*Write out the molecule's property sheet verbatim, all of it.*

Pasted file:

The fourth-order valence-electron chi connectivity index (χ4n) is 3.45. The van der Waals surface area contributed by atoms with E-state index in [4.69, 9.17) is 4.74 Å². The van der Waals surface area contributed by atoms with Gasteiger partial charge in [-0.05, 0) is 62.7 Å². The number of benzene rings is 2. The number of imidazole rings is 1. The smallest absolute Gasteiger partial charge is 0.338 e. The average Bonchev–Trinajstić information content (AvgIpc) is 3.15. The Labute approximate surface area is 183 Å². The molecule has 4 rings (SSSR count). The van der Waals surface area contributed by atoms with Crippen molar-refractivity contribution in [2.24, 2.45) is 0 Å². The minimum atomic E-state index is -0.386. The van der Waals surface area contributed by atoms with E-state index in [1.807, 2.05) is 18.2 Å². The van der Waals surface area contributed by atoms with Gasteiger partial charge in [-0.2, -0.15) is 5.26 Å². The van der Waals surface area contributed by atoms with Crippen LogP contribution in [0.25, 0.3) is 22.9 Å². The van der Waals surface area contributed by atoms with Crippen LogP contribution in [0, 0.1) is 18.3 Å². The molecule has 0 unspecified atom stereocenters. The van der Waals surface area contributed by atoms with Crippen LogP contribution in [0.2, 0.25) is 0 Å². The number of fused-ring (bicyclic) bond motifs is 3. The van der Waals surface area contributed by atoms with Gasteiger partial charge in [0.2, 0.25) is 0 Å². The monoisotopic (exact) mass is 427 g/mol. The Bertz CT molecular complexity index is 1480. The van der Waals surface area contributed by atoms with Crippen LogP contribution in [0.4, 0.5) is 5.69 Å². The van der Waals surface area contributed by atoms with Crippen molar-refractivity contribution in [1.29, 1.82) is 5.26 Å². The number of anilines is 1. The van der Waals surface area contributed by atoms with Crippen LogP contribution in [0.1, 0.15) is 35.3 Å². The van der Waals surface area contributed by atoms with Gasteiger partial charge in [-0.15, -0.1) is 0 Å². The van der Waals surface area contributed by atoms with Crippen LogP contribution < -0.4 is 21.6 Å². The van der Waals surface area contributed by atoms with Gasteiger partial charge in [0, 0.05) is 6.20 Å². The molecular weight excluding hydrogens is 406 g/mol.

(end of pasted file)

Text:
The fourth-order valence-electron chi connectivity index (χ4n) is 3.45. The van der Waals surface area contributed by atoms with E-state index in [4.69, 9.17) is 4.74 Å². The van der Waals surface area contributed by atoms with Gasteiger partial charge in [-0.05, 0) is 62.7 Å². The number of benzene rings is 2. The number of imidazole rings is 1. The smallest absolute Gasteiger partial charge is 0.338 e. The average Bonchev–Trinajstić information content (AvgIpc) is 3.15. The Labute approximate surface area is 183 Å². The molecule has 4 rings (SSSR count). The van der Waals surface area contributed by atoms with Crippen molar-refractivity contribution in [2.24, 2.45) is 0 Å². The minimum atomic E-state index is -0.386. The van der Waals surface area contributed by atoms with E-state index in [1.807, 2.05) is 18.2 Å². The van der Waals surface area contributed by atoms with Gasteiger partial charge in [-0.2, -0.15) is 5.26 Å². The van der Waals surface area contributed by atoms with Crippen LogP contribution in [0.25, 0.3) is 22.9 Å². The van der Waals surface area contributed by atoms with Crippen LogP contribution in [0, 0.1) is 18.3 Å². The molecule has 0 unspecified atom stereocenters. The van der Waals surface area contributed by atoms with Crippen LogP contribution in [0.2, 0.25) is 0 Å². The number of fused-ring (bicyclic) bond motifs is 3. The van der Waals surface area contributed by atoms with Gasteiger partial charge in [0.2, 0.25) is 0 Å². The monoisotopic (exact) mass is 427 g/mol. The Bertz CT molecular complexity index is 1480. The van der Waals surface area contributed by atoms with Crippen LogP contribution in [0.4, 0.5) is 5.69 Å². The van der Waals surface area contributed by atoms with Crippen molar-refractivity contribution in [1.29, 1.82) is 5.26 Å². The number of anilines is 1. The van der Waals surface area contributed by atoms with Crippen LogP contribution in [0.1, 0.15) is 35.3 Å². The van der Waals surface area contributed by atoms with Gasteiger partial charge in [-0.15, -0.1) is 0 Å². The van der Waals surface area contributed by atoms with Crippen LogP contribution < -0.4 is 21.6 Å². The van der Waals surface area contributed by atoms with Gasteiger partial charge in [0, 0.05) is 6.20 Å². The molecular weight excluding hydrogens is 406 g/mol.